The first person in the UK to have a double hand transplant says writing a letter to thank his Leeds surgeon has been one the highlights of his first nine months since the pioneering operation, as well as being able to clap the achievements of his favourite rugby league team.
Chris King, 57, described how he has got his life back since the surgery in July last year, when he became the second person to have a hand transplant at the UK’s specialist centre for the operation at Leeds General Infirmary (LGI) and the first to have both hands replaced.
Mr King demonstrated how he can now do a range of tasks, including writing, making a cup of tea and gardening as he progresses even faster than his surgeon anticipated.
He said he is improving every week and his next aims are to tie his own shoelaces and button up his shirt. He said he has already cracked undoing them.
Looking at his hands, Mr King said: “They are my boys, they really are.”
He said: “It’s been going fantastically.
“I can make a fist, I can hold a pen, I can do more or less the same functions as I could with my original hands. There are still limitations but I’m getting back to the full Chris again.”
Mr King lost both his hands, except the thumbs, in an accident involving a metal pressing machine at his work in Doncaster four years ago.
He was close to death in the ambulance after the terrible incident, but a team of what he calls the “unsung heroes” at Sheffield’s Northern General Hospital managed to save his life and enough of his lower limbs to enable the later transplant surgery.
Consultant plastic surgeon Professor Simon Kay performed the first UK hand transplant on Mark Cahill at the LGI and also did Mr King’s transplant.
Mr King and Mr Cahill became friends and are now members of an exclusive club, which now has an additional member after Prof Kay’s team carried out a further double transplant. The hospital is hoping the procedure will one day be as routine as a kidney transplant.
Mr King described how he celebrated re-learning how to hold a pen and write again with a letter to the professor.
And he said his handwriting is improving every day, now he has decided he will resume being left-handed.
“When I picked a pen up first time was with my right hand,” he said.
“The next time I picked it up it was left. I might be able to write with both hands now.”
Mr King said: “Everything’s just progressing and it’s bigger strides too that I’m making - bigger than I thought I’d ever be doing.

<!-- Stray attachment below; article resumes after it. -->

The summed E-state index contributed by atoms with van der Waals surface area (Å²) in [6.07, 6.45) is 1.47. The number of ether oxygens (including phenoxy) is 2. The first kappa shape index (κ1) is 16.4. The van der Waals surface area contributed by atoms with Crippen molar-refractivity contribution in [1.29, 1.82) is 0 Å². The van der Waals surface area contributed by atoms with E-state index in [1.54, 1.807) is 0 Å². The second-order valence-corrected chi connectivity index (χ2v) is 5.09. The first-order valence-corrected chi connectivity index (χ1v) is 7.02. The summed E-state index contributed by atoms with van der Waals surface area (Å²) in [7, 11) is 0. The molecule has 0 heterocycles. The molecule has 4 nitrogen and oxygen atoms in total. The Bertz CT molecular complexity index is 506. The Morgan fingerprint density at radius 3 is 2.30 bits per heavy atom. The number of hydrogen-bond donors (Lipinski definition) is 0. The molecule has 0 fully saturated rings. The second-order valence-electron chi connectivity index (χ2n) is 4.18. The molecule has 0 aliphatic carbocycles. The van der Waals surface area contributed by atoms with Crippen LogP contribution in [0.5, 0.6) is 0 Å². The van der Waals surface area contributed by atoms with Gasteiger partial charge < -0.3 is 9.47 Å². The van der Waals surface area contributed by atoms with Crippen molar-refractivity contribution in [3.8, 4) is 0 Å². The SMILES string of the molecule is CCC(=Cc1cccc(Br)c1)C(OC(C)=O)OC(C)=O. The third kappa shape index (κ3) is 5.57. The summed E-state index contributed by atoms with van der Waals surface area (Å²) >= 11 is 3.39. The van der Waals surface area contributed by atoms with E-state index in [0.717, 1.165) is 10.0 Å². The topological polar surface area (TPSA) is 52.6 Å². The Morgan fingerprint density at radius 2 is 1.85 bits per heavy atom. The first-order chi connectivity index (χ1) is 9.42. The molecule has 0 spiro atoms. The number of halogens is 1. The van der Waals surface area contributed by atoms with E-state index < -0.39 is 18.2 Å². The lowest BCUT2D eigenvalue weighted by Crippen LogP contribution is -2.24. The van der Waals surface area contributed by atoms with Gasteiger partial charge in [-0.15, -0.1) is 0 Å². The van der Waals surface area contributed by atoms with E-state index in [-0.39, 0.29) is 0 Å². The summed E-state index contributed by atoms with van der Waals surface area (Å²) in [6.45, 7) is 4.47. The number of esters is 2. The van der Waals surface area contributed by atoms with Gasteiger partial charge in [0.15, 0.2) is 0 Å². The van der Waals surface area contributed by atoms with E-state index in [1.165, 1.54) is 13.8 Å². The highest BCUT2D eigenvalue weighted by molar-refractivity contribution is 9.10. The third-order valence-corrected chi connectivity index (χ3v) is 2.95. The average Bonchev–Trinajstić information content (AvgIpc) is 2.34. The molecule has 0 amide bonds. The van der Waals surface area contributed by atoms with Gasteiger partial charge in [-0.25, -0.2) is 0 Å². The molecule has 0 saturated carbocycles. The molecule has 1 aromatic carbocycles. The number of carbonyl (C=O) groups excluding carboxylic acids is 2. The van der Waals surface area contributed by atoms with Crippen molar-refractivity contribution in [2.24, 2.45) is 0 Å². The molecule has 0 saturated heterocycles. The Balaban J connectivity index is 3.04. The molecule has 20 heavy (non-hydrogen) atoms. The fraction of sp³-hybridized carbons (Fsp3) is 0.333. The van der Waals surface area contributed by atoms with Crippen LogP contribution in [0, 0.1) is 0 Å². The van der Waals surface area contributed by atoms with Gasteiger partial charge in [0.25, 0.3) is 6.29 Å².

“I think that will be the icing on the cake when I can do my laces, and I don’t think that’s far off.”
Shortly after his operation, Mr King said his first aim was to pour a pint of his favourite Yorkshire ale, Timothy Taylor’s, from a bottle.
He said: “I did enjoy it. It tasted sweeter because of what I had done. It was a little mini-celebration, just for me.”
And he said he is amazed how much he enjoys clapping, especially when cheering on Leeds Rhinos on the rugby pitch, or his football team, Leeds United.
Now he wants to go to a Rhinos match at their Headingley ground.
“I’ve never been but I will go one day and clap a lot and shout a lot, even if we lose,” he said.
Mr King is determined to again thank the family of the person who donated his hands and encourage others to do provide what he calls “this wonderful gift”.
“Become a donor and live your life to the full like I want to live now,” he said. “That’s the message I’d like to get over.
“It’s so wonderful. We can do some great things in this country. If only we can push it a bit more and don’t be afraid to be a donor.”
Mr King said he does not hide his hands when he goes out and does not mind when children ask him about them.
“I don’t really think of my hands, I just think of what I’m going to do next,” he said.
Mr King, who is single and from Rossington, near Doncaster, said: “That’s back to me doing that again. That’s why it feels so good and why there’s a smile on my face.
“I had a life-changing accident. That changed into a life changing operation which brought me back. I’m not worried about the future.
“I’ve heard it said that you can’t look at life through rose-coloured glasses. You can.”
After the operation last year, the donor’s family issued a statement which said: “Our brother was a kind, caring and considerate person who would have given the shirt off his back to help somebody in need.
“Learning that he had registered as an organ donor made our decision to support him donating so much easier.”